Indie Music

‘I‘d rather people scratch their heads than yawn’: St Vincent on death, Dave Grohl and dividing her fans

Midway through my interview with Annie Clark, AKA critically lauded, Grammy-winning, art-rock experimentalist St Vincent, a thumbs up emoji appears next to her head. We’re talking via Zoom, and Clark is mid-flow, waxing lyrical about her emotionally lacerating new album, the self-produced All Born Screaming. It doesn’t feel like the appropriate time for an emoji. Clark lets out a sigh, mumbling something about a setting on her computer she can’t change. She tests it again by doing an exaggerated double thumbs up, Macca-style, only for the screen to be filled with poorly animated fireworks. It all feels very surreal. “Maybe next time I say a solid quote, like a ‘Let’s make it the pullquote’ one, I’ll just put two thumbs up,” she laughs.

It’s not the first time Clark, 41, has attempted to subvert the interview experience, albeit accidentally this time. Around the release of 2017’s Masseduction, her “morbidly funny”, sad and sexy fifth album, she asked journalists to crawl into a freshly painted neon pink box to ask her questions. “I was sitting in paint fumes for 12 hours – as sadistic as it seemed, trust me it was way more masochistic,” she laughs, referring to that time as the “latex era” due to how strict she was being on herself. It was an attempt to continue both the severe nature of the album – a reaction to a painful dalliance with the tabloids following her high-profile relationship with model and actor Cara Delevingne in 2015; an aftershock that exploded her carefully curated mythos – and its postmodern playfulness.

“To do interviews and to do press is a construct,” she says in her glaringly white LA office (she splits her time between there and New York), looking like “goth Grey Gardens” in black silk headscarf, thick-framed sunglasses and a vintage Maison Margiela trenchcoat I initially mistake for a dressing gown. “Like I’m playing a role of this person and you’re playing a role of that person and wouldn’t it be interesting if we both acknowledge it was a construct and went from there. Maybe it would be more pure and more true if we did that,” she continues before adding with a delicious cackle: “But then I think people were like, ‘Oh she’s a cunt’.”

Being misunderstood is a symptom of Clark’s slipperiness, both musically and in person. After ditching the “asexual Pollyanna” feel of her first two albums, 2007’s Marry Me and 2009’s Actor, her output has combined kinetic high-wire art-rock – anchored by her incredible guitar playing – with funk, electropop, psych and, on 2021’s Daddy’s Home, 70s soul and glam. She’s worked with the likes of David Byrne (on 2012’s collaborative album, Love This Giant), Taylor Swift (co-writing her recent US No 1 single, Cruel Summer), noise merchants Swans, pop newcomer Olivia Rodrigo and rapper Kid Cudi. Even as a teenager, growing up in Dallas, Texas, Clark was able to move from high school bands doing Jewel covers, to channelling Sonic Youth in her college band, Skull Fuckers. Her most recent one-off singles, meanwhile, have included covers of Nine Inch Nails’ Piggy and Lipps Inc’s Funkytown, the latter taken from the soundtrack to Minions: The Rise of Gru.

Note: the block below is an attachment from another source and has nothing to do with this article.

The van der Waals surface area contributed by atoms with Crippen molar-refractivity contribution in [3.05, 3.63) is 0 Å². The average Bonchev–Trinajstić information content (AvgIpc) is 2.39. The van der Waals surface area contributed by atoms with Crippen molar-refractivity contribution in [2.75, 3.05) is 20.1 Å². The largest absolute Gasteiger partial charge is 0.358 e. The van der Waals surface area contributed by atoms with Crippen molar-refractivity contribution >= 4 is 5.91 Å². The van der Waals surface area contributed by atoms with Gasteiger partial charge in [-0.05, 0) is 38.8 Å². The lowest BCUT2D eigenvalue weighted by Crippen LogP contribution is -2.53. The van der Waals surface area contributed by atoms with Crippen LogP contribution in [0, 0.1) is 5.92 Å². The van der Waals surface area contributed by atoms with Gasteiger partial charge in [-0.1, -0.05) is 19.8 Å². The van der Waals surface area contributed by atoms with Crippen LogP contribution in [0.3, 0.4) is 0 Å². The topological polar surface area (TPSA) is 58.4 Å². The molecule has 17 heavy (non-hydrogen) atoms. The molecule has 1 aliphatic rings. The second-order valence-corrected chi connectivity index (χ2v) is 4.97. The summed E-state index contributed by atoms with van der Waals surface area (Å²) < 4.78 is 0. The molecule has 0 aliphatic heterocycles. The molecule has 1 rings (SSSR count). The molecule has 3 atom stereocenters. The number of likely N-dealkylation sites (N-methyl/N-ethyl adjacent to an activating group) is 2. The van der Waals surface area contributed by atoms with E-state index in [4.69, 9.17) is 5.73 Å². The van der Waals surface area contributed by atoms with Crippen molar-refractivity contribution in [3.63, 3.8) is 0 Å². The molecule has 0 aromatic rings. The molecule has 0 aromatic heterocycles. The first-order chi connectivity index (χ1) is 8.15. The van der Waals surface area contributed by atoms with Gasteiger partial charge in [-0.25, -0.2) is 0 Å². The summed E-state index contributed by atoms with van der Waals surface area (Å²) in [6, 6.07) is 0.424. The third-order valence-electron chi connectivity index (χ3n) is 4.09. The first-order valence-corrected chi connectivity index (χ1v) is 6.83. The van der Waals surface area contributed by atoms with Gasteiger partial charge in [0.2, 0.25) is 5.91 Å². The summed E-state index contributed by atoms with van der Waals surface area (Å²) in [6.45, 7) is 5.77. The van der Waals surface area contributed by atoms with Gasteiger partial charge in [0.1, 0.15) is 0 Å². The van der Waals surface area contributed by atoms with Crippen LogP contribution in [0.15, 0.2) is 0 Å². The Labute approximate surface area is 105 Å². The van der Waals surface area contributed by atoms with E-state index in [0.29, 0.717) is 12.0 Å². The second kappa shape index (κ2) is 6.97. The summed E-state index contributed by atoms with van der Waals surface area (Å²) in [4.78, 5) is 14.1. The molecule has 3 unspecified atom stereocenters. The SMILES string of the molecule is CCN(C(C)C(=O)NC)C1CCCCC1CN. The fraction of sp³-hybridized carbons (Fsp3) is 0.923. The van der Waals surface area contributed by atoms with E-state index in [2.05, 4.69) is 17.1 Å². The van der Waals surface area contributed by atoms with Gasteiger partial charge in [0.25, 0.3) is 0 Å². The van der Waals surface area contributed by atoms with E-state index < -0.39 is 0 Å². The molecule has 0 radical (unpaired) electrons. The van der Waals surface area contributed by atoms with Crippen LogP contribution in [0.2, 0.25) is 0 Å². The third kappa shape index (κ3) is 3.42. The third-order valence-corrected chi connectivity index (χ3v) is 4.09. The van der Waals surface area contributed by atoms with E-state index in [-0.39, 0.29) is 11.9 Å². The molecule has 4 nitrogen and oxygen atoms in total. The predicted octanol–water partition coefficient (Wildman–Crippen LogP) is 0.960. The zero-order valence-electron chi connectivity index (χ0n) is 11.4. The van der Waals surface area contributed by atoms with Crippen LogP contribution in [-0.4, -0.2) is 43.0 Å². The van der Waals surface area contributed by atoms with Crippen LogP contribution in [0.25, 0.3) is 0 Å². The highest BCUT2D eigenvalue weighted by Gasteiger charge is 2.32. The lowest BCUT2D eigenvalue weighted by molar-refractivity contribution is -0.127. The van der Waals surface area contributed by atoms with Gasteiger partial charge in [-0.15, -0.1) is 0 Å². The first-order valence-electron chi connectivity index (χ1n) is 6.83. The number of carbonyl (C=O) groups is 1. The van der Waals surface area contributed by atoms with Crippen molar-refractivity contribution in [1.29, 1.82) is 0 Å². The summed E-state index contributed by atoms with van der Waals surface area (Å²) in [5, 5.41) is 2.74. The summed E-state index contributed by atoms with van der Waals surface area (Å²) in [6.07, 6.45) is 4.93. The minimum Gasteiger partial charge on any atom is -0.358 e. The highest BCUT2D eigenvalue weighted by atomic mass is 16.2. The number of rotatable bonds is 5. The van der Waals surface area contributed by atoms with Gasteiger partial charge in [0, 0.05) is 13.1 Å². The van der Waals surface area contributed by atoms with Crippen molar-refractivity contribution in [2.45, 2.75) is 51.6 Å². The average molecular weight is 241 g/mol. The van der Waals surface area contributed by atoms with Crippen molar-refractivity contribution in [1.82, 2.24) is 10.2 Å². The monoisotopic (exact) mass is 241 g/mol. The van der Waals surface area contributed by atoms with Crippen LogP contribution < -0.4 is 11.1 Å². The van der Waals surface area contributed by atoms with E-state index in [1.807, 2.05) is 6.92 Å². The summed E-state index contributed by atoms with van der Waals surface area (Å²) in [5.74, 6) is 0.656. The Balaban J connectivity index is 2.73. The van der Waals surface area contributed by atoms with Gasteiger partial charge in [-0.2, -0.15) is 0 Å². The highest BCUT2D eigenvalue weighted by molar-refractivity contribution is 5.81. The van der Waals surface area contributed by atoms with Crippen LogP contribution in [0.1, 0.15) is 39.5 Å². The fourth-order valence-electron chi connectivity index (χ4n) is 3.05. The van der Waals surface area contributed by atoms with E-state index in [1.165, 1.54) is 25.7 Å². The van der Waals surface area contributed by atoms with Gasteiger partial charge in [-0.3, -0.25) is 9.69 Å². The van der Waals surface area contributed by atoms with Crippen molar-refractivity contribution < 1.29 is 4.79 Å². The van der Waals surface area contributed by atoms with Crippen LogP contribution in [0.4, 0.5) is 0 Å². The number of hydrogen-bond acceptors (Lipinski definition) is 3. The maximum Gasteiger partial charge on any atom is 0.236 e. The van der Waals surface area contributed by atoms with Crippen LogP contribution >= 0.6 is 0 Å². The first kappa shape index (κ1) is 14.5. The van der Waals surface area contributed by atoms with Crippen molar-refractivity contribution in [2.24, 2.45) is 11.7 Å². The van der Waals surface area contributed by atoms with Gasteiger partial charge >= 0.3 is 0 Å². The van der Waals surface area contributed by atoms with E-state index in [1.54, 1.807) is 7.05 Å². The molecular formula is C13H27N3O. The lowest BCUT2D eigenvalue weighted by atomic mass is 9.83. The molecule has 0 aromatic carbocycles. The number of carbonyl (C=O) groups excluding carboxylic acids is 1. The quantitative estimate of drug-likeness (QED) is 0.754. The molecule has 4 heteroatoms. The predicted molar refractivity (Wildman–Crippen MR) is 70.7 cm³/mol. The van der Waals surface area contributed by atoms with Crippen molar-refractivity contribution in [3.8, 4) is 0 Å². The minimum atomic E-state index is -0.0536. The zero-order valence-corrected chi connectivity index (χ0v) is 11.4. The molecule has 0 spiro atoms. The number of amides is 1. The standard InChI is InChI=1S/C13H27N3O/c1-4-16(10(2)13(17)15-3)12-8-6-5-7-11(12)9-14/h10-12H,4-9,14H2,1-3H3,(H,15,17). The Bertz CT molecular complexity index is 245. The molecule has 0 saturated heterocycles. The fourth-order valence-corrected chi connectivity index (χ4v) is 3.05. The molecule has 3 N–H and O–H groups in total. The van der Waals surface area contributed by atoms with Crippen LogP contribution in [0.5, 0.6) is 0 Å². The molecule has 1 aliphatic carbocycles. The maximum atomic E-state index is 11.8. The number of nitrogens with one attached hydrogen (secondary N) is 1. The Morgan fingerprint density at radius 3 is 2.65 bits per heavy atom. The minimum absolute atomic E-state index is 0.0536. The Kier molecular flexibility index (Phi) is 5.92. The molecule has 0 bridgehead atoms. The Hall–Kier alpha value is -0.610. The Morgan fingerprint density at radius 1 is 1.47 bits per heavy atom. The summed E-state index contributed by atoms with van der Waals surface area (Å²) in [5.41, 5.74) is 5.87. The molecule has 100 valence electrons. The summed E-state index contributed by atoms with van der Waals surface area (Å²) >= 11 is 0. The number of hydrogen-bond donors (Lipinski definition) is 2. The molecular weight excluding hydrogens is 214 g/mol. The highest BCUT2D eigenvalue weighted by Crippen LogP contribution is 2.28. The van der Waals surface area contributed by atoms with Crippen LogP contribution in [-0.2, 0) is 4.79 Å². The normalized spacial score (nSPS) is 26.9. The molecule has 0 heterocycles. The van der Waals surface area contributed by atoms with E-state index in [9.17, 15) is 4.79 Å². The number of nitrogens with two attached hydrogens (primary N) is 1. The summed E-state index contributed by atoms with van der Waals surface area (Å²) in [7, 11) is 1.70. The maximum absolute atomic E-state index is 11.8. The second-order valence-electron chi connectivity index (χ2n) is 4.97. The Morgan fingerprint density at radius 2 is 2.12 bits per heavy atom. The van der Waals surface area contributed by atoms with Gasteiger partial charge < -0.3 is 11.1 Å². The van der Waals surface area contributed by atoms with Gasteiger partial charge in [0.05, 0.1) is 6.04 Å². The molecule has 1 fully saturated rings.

Clark’s prowling, occasionally terrifying seventh album, All Born Screaming, which strips her sound down to the bone, is definitely more Nine Inch Nails than it is Minion-friendly. It’s full of decay and brutality, with its thrashing, raging opening half slowly softened by a glimmer of hope in its second. “I was dealing with a lot of loss and literal life and death,” she explains. “Death is very clarifying because you go, ‘This matters, this doesn’t’. To me, the first half of the record is base – whether it’s death or destruction or your own inner monologue of brutal self-loathing where you’re staring into the void, like, ‘Life is impossible’ – and then the second half is, ‘Well we get to fucking live it, so let’s grab it by the jugular.’”

Any attempts at digging deeper into the specifics of “literal life and death” are rebuffed. “I’m not trying to be withholding,” she says politely but firmly. “But we all deal with loss of people we love; we all deal with the shattering heartbreak of those losses, and so I don’t think it matters [who or what the songs are about] because the feeling is universal.”

Clark, always happy haunting pop’s periphery (she seems genuinely stunned at the global success of Cruel Summer, calling it a “sensation”), is not a fan of the current obsession with lyrical Easter eggs: “I don’t think songs are meant to be autobiographical puzzles for people to figure out. It’s for other people now, it’s not for me. I laboured over it, I love it, it’s my heart in there, and the sound of the record is the sound of my fucking brain, but who cares [about specifics].”

You sense a slight bruising after the exposing campaign for Daddy’s Home, an album detailing the fallout of her father’s imprisonment in 2010 for multimillion-dollar stock manipulation (he was released in 2019). Talking openly about its inspiration led to some terse encounters with journalists, with one interview being scrapped entirely at Clark’s behest after it was deemed “aggressive”. The album’s aesthetic – Clark in a cropped blond wig cosplaying as Warhol muse Candy Darling – overshadowed the music. Despite charting in the Top 20 in America and the Top 5 in the UK, Daddy’s Home felt like Clark’s first misstep.